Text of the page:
Anticipate This!™ | Patent and Trademark Law Blog

Forest Group v. Bon Tool.

Posted in Opinion Commentary by Jake Ward on January 6, 2010

The plain language of 35 U.S.C. § 292 requires courts to impose penalties for false marking on a per article basis.

(Fed. Cir. 2009, 09-1044)

William Armstrong and Joe Lin are the named inventors on U.S. Patent No. 5,645,515 (the ’515 patent), which claims an improved spring-loaded parallelogram stilt of the type commonly used in construction. Mr. Lin and Mr. Armstrong each formed a company for selling stilts covered by the ’515 patent. Mr. Lin created Forest, and Mr. Armstrong created Southland Supply Company (Southland). Southland sold stilts to Bon Tool, a tool reseller. Bon Tool later stopped purchasing from Southland and started purchasing stilts from a foreign supplier, Shanghai Honest Tool Co., Ltd. (Honest Tool), which manufactured identical replicas of Southland’s stilts without a license from Forest.

In December 2005, Forest sued Bon Tool for infringement of the ’515 patent. Bon Tool counterclaimed alleging false marking pursuant to 35 U.S.C. § 292, among other claims. The district court found that Forest falsely marked its S2 stilts with its ’515 patent number after November 15, 2007, because the stilts did not have a separate lining as required by the court’s claim construction, and assessed Forest a $500 fine for a single offense of false marking. Bon Tool appealed to the CAFC, arguing that the district court erred in its interpretation of the false marking statute, 35 U.S.C. § 292, when it determined that the statute provided for a penalty based on each decision to mark rather than on a per article basis.

The two elements of a § 292 false marking claim are (1) marking an unpatented article and (2) intent to deceive the public. See Clontech Labs. Inc. v. Invitrogen Corp., 406 F.3d 1347, 1352 (Fed. Cir. 2005). “Intent to deceive is a state of mind arising when a party acts with sufficient knowledge that what it is saying is not so and consequently that the recipient of its saying will be misled into thinking that the statement is true.” ld. (citing Seven Cases of Eckman’s Alterative v. United States, 239 U.S. 510, 517–18 (1916)). A party asserting false marking must show by a preponderance of the evidence that the accused party did not have a reasonable belief that the articles were properly marked. Id. at 1352–53.  An assertion by a party that it did not intend to deceive, standing alone, “is worthless as proof of no intent to deceive where there is knowledge of falsehood.” Id. at 1352.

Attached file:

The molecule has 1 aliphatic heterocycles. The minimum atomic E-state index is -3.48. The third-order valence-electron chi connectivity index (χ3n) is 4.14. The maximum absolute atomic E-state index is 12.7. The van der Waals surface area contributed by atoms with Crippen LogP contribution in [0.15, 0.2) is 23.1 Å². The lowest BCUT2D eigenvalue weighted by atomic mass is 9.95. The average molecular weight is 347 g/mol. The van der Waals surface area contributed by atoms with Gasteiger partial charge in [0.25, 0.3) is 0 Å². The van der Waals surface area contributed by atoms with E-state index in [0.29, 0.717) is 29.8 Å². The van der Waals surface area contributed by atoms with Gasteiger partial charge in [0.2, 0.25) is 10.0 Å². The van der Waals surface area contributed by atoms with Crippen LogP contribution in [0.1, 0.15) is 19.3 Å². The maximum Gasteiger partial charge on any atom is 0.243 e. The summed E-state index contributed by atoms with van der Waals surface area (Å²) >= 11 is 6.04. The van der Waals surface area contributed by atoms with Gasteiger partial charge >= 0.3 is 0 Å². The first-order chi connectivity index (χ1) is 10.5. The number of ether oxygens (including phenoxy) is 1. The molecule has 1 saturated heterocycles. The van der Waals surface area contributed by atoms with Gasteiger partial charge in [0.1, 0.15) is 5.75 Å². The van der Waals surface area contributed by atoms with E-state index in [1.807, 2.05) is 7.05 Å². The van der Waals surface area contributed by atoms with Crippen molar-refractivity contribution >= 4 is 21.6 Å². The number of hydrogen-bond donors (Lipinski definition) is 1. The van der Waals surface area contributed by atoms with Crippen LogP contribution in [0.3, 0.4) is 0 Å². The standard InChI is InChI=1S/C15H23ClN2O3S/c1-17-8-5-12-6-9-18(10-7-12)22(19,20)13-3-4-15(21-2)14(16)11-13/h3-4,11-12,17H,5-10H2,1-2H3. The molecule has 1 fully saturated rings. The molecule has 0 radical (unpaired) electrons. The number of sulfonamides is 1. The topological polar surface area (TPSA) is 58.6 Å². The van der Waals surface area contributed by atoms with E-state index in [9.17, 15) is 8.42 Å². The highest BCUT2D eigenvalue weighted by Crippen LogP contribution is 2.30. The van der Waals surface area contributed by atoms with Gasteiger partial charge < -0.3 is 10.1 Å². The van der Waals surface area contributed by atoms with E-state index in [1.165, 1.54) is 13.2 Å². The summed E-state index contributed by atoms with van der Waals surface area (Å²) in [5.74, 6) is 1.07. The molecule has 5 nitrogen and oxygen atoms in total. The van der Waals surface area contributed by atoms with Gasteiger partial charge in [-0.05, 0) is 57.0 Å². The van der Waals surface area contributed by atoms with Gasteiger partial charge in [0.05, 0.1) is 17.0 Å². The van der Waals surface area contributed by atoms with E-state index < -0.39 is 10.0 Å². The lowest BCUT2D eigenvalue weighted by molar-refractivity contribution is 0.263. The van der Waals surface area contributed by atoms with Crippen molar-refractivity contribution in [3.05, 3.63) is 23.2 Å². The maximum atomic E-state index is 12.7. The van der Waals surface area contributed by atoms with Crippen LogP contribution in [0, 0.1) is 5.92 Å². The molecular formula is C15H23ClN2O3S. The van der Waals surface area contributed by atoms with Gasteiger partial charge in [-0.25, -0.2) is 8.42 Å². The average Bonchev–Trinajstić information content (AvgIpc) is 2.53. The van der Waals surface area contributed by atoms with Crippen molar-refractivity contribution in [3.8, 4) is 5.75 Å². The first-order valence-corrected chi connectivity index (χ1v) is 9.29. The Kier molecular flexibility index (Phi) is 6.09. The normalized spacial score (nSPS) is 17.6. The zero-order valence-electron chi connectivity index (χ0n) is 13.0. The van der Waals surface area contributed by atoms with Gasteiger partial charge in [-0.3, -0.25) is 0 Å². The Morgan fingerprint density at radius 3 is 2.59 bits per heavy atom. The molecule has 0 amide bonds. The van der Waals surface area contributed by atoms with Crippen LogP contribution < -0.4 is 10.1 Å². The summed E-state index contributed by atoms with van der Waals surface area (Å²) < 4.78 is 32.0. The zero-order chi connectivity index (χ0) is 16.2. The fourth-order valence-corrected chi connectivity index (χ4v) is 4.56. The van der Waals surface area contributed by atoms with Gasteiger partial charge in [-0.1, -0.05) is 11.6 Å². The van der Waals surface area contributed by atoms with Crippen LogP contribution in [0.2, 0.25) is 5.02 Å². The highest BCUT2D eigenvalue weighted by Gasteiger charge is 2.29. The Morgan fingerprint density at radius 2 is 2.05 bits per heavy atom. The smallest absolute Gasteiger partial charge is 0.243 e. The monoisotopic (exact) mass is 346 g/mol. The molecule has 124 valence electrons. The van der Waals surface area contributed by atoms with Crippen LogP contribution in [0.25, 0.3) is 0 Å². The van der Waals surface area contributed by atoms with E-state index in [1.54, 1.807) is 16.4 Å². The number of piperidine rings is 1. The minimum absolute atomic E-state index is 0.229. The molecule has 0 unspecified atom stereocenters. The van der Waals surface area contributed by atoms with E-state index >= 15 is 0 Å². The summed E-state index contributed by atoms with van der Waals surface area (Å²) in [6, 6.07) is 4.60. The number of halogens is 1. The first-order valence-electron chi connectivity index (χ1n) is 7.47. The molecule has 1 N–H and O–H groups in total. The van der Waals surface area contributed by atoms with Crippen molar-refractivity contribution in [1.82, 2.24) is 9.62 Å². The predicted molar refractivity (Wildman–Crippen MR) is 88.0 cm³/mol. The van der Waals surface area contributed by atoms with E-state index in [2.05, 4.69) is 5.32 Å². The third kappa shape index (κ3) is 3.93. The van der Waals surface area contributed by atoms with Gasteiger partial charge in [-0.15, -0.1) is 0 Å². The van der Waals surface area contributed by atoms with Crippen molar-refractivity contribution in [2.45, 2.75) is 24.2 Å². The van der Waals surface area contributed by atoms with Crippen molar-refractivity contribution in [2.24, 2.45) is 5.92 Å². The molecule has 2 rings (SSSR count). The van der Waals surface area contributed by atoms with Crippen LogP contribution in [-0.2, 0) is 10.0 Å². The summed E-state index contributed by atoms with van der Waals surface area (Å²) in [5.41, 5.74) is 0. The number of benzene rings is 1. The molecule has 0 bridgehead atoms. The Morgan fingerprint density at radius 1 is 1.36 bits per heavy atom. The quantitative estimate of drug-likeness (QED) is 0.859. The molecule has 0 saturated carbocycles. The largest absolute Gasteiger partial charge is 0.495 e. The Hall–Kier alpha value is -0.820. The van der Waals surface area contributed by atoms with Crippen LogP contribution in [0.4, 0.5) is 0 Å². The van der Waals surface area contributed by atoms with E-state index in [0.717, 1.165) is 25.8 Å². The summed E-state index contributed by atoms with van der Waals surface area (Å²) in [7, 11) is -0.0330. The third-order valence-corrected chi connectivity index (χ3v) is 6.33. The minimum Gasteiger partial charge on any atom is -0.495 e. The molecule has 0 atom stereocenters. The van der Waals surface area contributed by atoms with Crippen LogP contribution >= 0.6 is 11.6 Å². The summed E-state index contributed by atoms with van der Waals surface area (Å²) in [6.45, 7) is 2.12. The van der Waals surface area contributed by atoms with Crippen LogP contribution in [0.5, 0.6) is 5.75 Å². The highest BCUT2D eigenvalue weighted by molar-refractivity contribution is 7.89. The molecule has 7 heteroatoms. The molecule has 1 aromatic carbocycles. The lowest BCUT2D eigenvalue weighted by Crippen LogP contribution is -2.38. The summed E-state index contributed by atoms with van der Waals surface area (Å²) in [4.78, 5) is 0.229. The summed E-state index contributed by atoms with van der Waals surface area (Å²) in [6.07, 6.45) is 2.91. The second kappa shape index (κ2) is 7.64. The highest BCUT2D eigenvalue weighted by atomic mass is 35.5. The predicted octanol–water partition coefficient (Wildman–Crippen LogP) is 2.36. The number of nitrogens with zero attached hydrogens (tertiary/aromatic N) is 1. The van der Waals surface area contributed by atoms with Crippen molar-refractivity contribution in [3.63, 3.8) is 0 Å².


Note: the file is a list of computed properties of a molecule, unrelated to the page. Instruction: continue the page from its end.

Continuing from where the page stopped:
Section 292 provides a civil penalty for false marking of goods. It states in relevant part:

Whoever marks upon, or affixes to, or uses in advertising in connection with any unpatented article, the word “patent” or any word or number importing that the same is patented, for the purpose of deceiving the public . . . Shall be fined not more than $ 500 for every such offense. 35 U.S.C. § 292(a) (2006).

The CAFC held that  plain language of the statute did not support the district court’s penalty of $500 for a decision to mark multiple articles. Instead, the statute’s plain language requires the penalty to be imposed on a per article basis. The statute prohibits false marking of “any unpatented article,” and it imposes a fine for “every such offense.” The statute requires a fine to be imposed for every offense of marking any unpatented article. The act of false marking is the offense punished by the statute. The phrase “for the purpose of deceiving the public” creates an additional requirement of intent but does not change the relationship between the act of marking an article and the penalty.

Accordingly, the CAFC concluded that the statute clearly requires that each article that is falsely marked with intent to deceive constitutes an offense under 35 U.S.C. § 292, and vacated the $500 fine imposed by the district court. The case was remanded to the district court for a determination of the number of articles falsely marked and recalculation of the fines.

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